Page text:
Helmets, head injuries and horse power

04 Jun, 2020
Helmets, head injuries and horse power

A new study of equestrian concussion shows that the basic function of riding helmets is misunderstood.

“Helmets are important to prevent serious injuries like skull fractures, but few people are aware that they cannot completely prevent concussion. There is no way to keep the brain from moving inside the skull following an accident,” says Professor Alice Theadom, lead author of the study and Director of the TBI Network at Auckland University of Technology (AUT).

Participants demonstrated high awareness that helmets absorb the impact from a fall, but only 17 percent correctly identified that helmets do not prevent concussion.

Professor Theadom says, knowledge gaps in concussion are a huge concern. Some people are not seeking medical attention after an accident, thinking they are okay because they were wearing a helmet.

In the study, there was also a discrepancy between some attitudes and behaviour.

There was strong agreement that a helmet should be replaced after an accident, as damage may not always be visible. However, nearly half of the participants reported ‘re-wearing’ a helmet following a hit to the head, instead of getting a new one.

The study, published in the Journal of Science and Medicine in Sport, analysed knowledge, attitudes, and behaviour towards concussion among adults engaged in equestrian activities, and was carried out in partnership with ACC.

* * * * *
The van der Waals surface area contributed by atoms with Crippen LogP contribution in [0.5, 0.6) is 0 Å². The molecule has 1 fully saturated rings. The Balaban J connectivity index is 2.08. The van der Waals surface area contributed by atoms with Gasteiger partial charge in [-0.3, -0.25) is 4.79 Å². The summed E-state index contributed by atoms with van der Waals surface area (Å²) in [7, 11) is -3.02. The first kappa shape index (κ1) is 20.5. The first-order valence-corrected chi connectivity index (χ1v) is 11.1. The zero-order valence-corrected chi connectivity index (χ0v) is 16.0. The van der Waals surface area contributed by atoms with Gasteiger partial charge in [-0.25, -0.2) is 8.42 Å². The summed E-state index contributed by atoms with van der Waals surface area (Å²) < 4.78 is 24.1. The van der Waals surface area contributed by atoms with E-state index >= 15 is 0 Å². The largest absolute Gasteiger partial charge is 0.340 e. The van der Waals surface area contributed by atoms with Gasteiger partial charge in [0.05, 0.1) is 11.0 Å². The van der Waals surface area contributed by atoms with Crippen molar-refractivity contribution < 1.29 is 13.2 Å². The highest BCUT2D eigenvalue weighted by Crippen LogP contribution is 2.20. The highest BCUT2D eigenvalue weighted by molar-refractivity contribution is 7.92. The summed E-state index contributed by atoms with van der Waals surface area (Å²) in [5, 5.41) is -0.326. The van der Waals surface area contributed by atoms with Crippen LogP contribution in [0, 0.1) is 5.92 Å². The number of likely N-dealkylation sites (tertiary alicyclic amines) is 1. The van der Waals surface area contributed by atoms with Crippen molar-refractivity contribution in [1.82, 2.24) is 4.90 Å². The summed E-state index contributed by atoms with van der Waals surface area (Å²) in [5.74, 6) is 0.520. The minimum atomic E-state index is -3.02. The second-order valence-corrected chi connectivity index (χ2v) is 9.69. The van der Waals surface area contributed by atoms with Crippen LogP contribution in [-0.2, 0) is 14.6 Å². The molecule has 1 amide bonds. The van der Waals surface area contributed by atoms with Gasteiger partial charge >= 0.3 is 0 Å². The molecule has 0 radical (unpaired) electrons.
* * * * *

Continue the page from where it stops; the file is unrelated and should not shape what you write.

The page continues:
Almost 1500 people participated in the nationwide study, including jockeys, western and rodeo riders, pleasure riders, breeders, coaches, and parents.

More than 40 percent had experienced at least one concussion.

Concussion is a form of mild Traumatic Brain Injury (TBI). One in five TBIs are sustained in sports or recreation, with rugby, cycling, and equestrian activities having the highest risk. The strength, height, speed, and unpredictability of horses contribute to the velocity of the impact.

While the majority of equestrian injuries are sustained by falling from a horse, a substantial proportion also occur while not riding. One study revealed that 23 percent of injuries were caused by being knocked over or kicked in the head by a horse, yet use of helmets when not riding remains very low.

Encouraging people to wear a helmet when grooming and tacking-up horses, not just riding, may help protect against other events leading to brain injuries.

Professor Theadom is a psychologist at AUT’s School of Clinical Sciences. Her research on TBI prevention and recovery is supported by a Rutherford Discovery Fellowship administered by The Royal Society of New Zealand.

She is calling for independent safety-testing of sports helmets.

“It is extremely hard to find out what safety testing has been done and by who. Currently, very few tests are specific to concussion or mimic a horse riding fall. People want more information on safety testing, so they know which helmet to choose,” says Professor Theadom.

Wearing a helmet is now mandatory in competitive sport when riding a horse. However, studies have shown that most equestrian injuries occur during unsupervised leisure riding. One in 10 participants continued to ride without a safety helmet. Most information about concussion was received from health professionals following previous injury.

“There was also some uncertainty as to when people thought they should return to equestrian activities following a concussion. Consistent messaging across all sports is needed,” says Professor Theadom.

Despite the high prevalence of concussion in equestrian activities, little was known about concussion awareness among people actively engaged in working with and riding horses prior to this study. Health promotion requires accurate data to identify information gaps and misunderstandings that can be addressed with well-designed initiatives.

Education related to equestrian activities, such as helmet use, injury mechanisms, and learning to fall, is needed to change behaviour and minimise the risk of injury, she says.